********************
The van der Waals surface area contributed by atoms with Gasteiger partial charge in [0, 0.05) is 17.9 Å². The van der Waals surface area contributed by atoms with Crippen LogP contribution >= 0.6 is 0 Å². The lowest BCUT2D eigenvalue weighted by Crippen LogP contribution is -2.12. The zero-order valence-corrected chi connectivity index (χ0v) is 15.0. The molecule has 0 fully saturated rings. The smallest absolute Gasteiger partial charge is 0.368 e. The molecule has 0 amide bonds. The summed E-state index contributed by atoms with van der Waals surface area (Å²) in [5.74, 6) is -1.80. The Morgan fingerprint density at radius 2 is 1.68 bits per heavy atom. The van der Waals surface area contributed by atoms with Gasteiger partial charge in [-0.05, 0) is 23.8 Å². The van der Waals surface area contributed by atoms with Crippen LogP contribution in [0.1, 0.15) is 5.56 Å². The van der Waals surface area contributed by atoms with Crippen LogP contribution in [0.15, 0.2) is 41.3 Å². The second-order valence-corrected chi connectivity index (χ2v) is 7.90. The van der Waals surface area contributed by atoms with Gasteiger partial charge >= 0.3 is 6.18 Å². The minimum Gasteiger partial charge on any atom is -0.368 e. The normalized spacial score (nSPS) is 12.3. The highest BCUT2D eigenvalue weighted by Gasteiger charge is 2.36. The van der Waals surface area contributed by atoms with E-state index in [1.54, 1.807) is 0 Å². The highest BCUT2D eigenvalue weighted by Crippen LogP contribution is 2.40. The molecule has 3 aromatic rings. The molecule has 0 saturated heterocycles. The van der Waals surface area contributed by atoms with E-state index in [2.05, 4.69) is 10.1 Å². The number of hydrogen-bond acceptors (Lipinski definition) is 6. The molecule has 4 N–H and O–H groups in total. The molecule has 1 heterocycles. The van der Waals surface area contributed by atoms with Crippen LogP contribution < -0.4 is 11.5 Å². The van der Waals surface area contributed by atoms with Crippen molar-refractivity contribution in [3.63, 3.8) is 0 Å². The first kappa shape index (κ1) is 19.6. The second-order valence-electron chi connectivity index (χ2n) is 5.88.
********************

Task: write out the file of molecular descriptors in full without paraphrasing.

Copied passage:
The van der Waals surface area contributed by atoms with Gasteiger partial charge in [0, 0.05) is 17.9 Å². The van der Waals surface area contributed by atoms with Crippen LogP contribution >= 0.6 is 0 Å². The lowest BCUT2D eigenvalue weighted by Crippen LogP contribution is -2.12. The zero-order valence-corrected chi connectivity index (χ0v) is 15.0. The molecule has 0 fully saturated rings. The smallest absolute Gasteiger partial charge is 0.368 e. The molecule has 0 amide bonds. The summed E-state index contributed by atoms with van der Waals surface area (Å²) in [5.74, 6) is -1.80. The Morgan fingerprint density at radius 2 is 1.68 bits per heavy atom. The van der Waals surface area contributed by atoms with Gasteiger partial charge in [-0.05, 0) is 23.8 Å². The van der Waals surface area contributed by atoms with Crippen LogP contribution in [0.1, 0.15) is 5.56 Å². The van der Waals surface area contributed by atoms with Crippen LogP contribution in [0.15, 0.2) is 41.3 Å². The second-order valence-corrected chi connectivity index (χ2v) is 7.90. The van der Waals surface area contributed by atoms with Gasteiger partial charge >= 0.3 is 6.18 Å². The minimum Gasteiger partial charge on any atom is -0.368 e. The normalized spacial score (nSPS) is 12.3. The highest BCUT2D eigenvalue weighted by Gasteiger charge is 2.36. The van der Waals surface area contributed by atoms with E-state index in [1.54, 1.807) is 0 Å². The highest BCUT2D eigenvalue weighted by Crippen LogP contribution is 2.40. The molecule has 3 aromatic rings. The molecule has 0 saturated heterocycles. The van der Waals surface area contributed by atoms with E-state index in [2.05, 4.69) is 10.1 Å². The number of hydrogen-bond acceptors (Lipinski definition) is 6. The molecule has 4 N–H and O–H groups in total. The molecule has 1 heterocycles. The van der Waals surface area contributed by atoms with Crippen LogP contribution < -0.4 is 11.5 Å². The van der Waals surface area contributed by atoms with Crippen molar-refractivity contribution in [3.63, 3.8) is 0 Å². The first kappa shape index (κ1) is 19.6. The second-order valence-electron chi connectivity index (χ2n) is 5.88.